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Microfinance India Summit 2013 - SHG Bank Linkage – Applying the Responsible Financial Lens

Overview: Amulya Champatiray represented IFMR Research at the panel discussion titled, ‘SHG Schematic: Applying the Responsible Finance Lens’ at the Microfinance India Summit 2013. The panel discussed issues and practices in Self Help Group bank linkage with respect to ‘responsiveness and responsibility’ to clients/members, and proposed a way forward. Amulya presented findings from the recently concluded study that attempted to understand the financial and non-financial interactions of SHGs with external agencies, as well as to review the group dynamics in terms of financial transactions, decision making, cohesiveness, transparency and acceptance towards technology and new policies. The study was conducted in three states; Bihar, Madhya Pradesh and Karnataka, with a total of 200 SHGs selected from each of the three study states. They were administered questions pertaining to their activities at different levels. The session was well received by an audience with diverse backgrounds including banking, government, research and practitioners.


(L-R) Frances Sinha, Kalpana Sankar, Jonna Bickel, Amulya Champatiray, Sonali Vayangankar, R.M. Gowda and A. Chandrashekhar

Moderator: Frances Sinha, Director, EDA Rural Systems

Lead Presentation – Amulya Champatiray, CMF 

Speakers

• Jonna Bickel, Technical Advisor, GIZ-NABARD Rural Financial Institutions Programme, GIZ
• Sonali Vayangankar, Vice Chair and MD, MAVIM
• Kalpana Sankar, MD, Hand in Hand
• Dr R M Manjunatha Gowda, President, Karnataka State Cooperative Apex Bank
• A. Chandrashekhar, Faculty, BIRD

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Lead Presentation: 




Project page on CMF's website: bit.ly/18W0IUf
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Frances Sinha: These findings were there 8 years ago as well and they are definitely disappointing. We have a very interesting panel to discuss these today– all institutions with a deep experience of working with SHGs.

Jonna Bickel
  • This a realistic situation which we have to face and we have to question – why have we come to this point?
  • I want to start by mentioning the quality of the program. This brings me to the point that SHGs are too dependent on external agencies. I want to ask everyone else here, why is it that we are reluctant to leave these groups and how can we help them get there? Now I see federations coming up but can they really fill this role? There is a huge mismatch because for me the SBLP program is the largest FI program in the world. If we want to make the SHG approach sustained we have to see how it is changing and why it is changing? When talking about responsible finance we always talk about service providers but never talk about what services are being used?


Kalpana Sankar
  • It is a huge effort to ingrain culture in SHGs such as depositing the deposit on the same day. They do not get access to timely credit or savings mechanisms. A lack of transparency also exists as SHGs do not report to credit rating institutions. We have been operating the program for decades and still don’t have a particular apex model. To answer Jonna, where we have missed out is on quality – I feel like APEX institutions should monitor group quality because they have a close tie within the community and they can ensure scale and sustainable social enterprises. Girjah here helped me develop 7 indicators to show that a group is not operating well.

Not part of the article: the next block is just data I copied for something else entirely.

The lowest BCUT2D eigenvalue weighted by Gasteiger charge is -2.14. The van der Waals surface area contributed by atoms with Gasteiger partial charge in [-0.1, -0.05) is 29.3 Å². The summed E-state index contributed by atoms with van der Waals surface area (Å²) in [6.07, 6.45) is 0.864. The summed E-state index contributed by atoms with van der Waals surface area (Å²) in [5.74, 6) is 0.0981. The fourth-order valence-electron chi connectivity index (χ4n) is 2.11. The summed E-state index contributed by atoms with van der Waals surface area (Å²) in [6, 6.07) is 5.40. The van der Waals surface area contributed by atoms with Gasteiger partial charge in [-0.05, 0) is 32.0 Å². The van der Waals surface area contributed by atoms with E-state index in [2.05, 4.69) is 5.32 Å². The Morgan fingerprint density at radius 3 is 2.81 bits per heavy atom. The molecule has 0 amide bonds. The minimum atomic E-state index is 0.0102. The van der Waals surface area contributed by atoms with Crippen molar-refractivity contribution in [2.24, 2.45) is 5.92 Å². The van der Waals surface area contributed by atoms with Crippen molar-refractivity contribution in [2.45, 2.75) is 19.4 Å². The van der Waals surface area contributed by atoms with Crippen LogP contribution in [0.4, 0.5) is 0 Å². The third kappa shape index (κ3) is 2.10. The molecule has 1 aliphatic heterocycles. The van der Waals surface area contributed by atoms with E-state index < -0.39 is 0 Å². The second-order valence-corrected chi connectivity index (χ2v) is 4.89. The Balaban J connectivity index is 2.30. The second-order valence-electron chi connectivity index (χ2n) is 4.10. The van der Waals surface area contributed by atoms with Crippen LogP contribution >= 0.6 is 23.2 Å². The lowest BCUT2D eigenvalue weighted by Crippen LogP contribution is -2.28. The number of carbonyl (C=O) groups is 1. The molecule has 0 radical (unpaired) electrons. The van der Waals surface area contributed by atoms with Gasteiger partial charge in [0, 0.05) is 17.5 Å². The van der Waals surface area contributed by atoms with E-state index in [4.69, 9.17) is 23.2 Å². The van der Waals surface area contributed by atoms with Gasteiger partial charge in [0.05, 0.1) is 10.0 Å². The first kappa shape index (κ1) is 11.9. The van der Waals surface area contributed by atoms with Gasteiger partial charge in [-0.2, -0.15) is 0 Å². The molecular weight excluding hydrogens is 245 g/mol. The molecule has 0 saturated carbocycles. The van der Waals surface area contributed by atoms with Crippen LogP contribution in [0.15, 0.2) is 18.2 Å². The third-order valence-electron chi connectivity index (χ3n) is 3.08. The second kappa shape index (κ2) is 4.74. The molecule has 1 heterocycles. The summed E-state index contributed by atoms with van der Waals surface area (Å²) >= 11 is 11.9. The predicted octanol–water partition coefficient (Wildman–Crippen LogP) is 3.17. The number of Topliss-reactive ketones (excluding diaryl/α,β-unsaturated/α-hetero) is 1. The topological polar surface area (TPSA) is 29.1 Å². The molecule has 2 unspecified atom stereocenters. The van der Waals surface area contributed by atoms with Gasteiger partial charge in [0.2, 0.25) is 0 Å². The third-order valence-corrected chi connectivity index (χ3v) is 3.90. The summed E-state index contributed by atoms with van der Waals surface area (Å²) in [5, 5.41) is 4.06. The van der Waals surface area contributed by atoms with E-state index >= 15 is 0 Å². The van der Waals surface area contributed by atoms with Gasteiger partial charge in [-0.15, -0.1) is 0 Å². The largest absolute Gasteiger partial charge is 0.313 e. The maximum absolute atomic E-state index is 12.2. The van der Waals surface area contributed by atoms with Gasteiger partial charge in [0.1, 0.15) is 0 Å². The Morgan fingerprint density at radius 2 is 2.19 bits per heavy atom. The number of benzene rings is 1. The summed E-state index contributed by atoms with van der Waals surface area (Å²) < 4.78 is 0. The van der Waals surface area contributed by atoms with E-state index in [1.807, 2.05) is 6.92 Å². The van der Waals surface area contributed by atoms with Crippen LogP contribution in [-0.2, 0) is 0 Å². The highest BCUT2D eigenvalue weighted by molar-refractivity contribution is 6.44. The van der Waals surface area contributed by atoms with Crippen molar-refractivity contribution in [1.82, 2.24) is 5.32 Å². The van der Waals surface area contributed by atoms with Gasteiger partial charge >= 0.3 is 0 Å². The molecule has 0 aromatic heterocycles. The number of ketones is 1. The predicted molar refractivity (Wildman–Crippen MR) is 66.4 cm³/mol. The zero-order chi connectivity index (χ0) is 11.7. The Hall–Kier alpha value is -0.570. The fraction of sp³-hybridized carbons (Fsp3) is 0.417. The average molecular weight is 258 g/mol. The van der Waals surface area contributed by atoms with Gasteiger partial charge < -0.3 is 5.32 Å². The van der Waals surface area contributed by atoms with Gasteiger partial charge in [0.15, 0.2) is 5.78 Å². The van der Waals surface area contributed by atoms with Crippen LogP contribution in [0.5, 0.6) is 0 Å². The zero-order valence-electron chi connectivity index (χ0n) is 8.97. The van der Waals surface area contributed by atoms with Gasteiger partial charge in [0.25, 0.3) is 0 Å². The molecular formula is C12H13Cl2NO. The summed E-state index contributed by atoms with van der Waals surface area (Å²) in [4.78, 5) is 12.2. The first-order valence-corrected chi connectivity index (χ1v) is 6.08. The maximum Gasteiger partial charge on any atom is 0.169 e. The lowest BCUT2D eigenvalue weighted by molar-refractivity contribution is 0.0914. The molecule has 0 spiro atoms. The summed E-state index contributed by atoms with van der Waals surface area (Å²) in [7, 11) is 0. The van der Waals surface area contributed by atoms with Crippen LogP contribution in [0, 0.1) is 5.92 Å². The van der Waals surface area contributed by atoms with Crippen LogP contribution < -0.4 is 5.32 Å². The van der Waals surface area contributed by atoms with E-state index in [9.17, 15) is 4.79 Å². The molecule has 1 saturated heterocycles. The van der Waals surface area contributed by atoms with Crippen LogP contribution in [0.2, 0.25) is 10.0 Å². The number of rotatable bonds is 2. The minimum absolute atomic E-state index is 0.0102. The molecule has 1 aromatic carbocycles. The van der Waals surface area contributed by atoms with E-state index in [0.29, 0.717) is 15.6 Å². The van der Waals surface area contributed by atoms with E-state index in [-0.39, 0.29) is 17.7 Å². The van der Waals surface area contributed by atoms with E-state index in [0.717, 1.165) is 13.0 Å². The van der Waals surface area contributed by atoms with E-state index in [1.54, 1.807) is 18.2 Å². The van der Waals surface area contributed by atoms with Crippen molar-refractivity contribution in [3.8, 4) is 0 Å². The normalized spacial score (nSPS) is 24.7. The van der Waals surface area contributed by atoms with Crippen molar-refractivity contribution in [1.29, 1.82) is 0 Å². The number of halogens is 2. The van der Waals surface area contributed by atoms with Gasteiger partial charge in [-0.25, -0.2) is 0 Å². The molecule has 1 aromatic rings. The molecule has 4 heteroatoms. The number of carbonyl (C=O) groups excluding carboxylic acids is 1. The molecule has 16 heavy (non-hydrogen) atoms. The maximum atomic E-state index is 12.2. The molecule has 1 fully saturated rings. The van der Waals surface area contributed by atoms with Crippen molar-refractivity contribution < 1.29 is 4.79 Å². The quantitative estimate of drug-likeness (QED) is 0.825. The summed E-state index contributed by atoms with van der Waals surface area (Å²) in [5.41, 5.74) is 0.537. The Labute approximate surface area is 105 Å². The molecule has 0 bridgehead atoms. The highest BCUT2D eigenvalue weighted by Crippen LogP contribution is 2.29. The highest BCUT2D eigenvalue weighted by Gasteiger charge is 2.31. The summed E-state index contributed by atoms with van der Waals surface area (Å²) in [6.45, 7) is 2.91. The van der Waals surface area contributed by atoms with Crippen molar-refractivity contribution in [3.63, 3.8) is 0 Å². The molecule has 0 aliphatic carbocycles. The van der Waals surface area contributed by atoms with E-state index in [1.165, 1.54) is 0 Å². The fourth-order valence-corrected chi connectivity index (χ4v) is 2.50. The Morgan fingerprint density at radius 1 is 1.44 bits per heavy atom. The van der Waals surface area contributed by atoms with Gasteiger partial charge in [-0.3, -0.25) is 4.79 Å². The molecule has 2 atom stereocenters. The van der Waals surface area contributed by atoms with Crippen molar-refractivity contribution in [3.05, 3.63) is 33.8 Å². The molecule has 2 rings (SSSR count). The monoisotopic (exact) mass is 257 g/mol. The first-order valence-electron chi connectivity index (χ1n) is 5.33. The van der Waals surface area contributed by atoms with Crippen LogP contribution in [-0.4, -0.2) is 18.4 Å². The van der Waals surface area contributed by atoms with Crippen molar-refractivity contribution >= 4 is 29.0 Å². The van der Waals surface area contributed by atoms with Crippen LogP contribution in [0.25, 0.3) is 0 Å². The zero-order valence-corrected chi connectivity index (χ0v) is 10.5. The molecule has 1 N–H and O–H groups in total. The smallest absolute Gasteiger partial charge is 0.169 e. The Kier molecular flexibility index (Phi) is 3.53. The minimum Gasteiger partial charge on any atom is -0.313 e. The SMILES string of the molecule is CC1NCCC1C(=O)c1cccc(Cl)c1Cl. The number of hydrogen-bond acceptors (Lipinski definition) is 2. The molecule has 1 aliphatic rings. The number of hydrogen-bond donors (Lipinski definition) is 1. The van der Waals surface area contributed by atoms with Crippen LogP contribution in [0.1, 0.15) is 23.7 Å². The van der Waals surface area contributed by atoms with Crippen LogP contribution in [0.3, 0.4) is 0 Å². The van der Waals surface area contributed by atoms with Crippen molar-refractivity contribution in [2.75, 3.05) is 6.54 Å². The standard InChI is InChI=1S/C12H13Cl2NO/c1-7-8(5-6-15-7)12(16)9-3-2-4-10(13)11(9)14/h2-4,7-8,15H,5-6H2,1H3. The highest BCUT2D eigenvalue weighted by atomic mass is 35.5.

• Rating institutions should give some sort of weightage to institutions operating in the SHG field, since it is operating in a caste-based community encouraging communal harmony and affecting other indicators which do not reflect financially. Poor people also want their children’s lives to improve so debt should be made available to MFIs for giving loans for sanitation, etc.
  • Grants and funds should be given to MFIs instead of being invested in expensive and unproven govt. development programs.


Sonali Vayangankar
  •  MAVIM works under the WCD Ministry and we are currently running the Tejaswini program. We’ve formed 600000 SHGs in all 3 districts of MH. We do SBLP under this program. We have been emphasizing on capacity building, microfinance and livelihoods. Women’s empowerment, social injustice has been covered as well.
  • To deal with the problem of lack of credit- we moved away from nationalized banks, we went with ICICI, to start with, to 8 districts and now we’re in partnership with them for covering all 33 districts. They charge 14% interest, of which 2% is returned to the community, which is a contribution to making the groups sustainable. ICICI has hired staff for our program, and have increased the average loan size as well. Whenever they face difficulty, they report to the head office. We’ve signed an MOU with NRLM and are also looking to bring convergence to make the groups more sustainable.


R.M. Gowda
  • So Jonna had raised a question I find interesting which is, why is it that we are still standing still after 20 years? And how can we be more responsible? Our repayments have gone down from 97% to 95%. I’m not sure how much of the SHGs in Amulya’s study are from the Coop sector.
  • After a lot of effort, we’ve managed to have the sign up for Aam Admi Bima Yojana.
  • What I found interesting was that the cost of transportation for a HG loan in Karnataka was 8K ….. total amounted to 8000 rupees. If I took 1 lakh as a loan, that’s 8% interest. Where do we stand in the coop sector? 4% is all we pay. Coop sector is somewhere we can make a difference here.


A. Chandrashekhar
  •  Different innovations are being undertaken by NABARD but the stakeholders have to become involved and maybe the banks should fund the capacity building of the SHGs because essentially it’s a business proposition.



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